Three hours’ worth

On Saturday the celebration actually took all day. By the time I had arrived at the Church way early, vested, stood around and talked with the Canon for Spiritual Formation for the Episcopal Diocese of Navajoland (fascinating discussion!), got lined up and finally processed down the aisle with dozens of others, including 30 bishops, sat through the elevated and magnanimous liturgical pomp and circumstance and made our good-byes almost immediately upon dismissal, there was just enough time in the day to get from Albuquerque to Sparky’s for supper in Hatch, NM (yes, the home of the famous New Mexico green chili.) What did it accomplish? We have a new bishop.

All the requisite parts were there: incense, examinations, declarations, vows and vestments, magnificent music in more than one language, a Navajo blessing prayer, rounds and rounds of applause at the appropriate moments, and a rousing sermon by the Presiding Bishop (the one of Harry and Meghan fame—yes, that one!) Each part was carefully choreographed by the Archdeacon and Canon Liturgist, who I am absolutely certain has a brain vastly different than mine. She had lined up literally hundreds of little details, each related to the previous and the one that followed. Yes, it went long, but there was always something going on. It’s not like it felt like it was 2 in the afternoon by the time of the final blessing, except for the growling in my stomach. My part was to read the Gospel lesson in Spanish. Someone commented at the rehearsal that it sounded musical to his monolingual English-hearing ear. Maybe it’s my Ecuadorian accent.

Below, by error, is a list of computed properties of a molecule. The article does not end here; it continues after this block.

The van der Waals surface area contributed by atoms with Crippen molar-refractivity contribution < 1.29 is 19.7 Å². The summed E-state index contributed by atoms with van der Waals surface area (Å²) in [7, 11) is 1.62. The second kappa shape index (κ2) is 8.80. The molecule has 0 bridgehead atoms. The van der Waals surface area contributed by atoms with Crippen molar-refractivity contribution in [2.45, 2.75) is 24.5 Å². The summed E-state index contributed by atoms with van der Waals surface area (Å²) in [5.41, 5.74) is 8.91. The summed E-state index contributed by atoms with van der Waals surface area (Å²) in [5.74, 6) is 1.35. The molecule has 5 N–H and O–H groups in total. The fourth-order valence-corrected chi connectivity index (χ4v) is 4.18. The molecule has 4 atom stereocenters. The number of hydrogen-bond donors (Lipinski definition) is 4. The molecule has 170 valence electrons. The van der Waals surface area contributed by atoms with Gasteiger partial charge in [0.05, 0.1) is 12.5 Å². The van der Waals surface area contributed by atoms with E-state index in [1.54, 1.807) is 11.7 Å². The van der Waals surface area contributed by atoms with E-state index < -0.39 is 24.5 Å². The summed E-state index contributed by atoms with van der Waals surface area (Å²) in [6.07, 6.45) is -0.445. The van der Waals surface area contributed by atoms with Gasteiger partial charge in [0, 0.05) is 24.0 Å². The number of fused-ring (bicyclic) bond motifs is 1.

Did we get our time’s worth? That’s not the question, really. Time on the clock is just a marking of the moments as they pass. Time to do what is needed, to be present to what is going on, to acknowledge fully and gratefully the magnitude and weight of the moment, that kind of time is of much more consequence.

Damn the clock—we done it up right!

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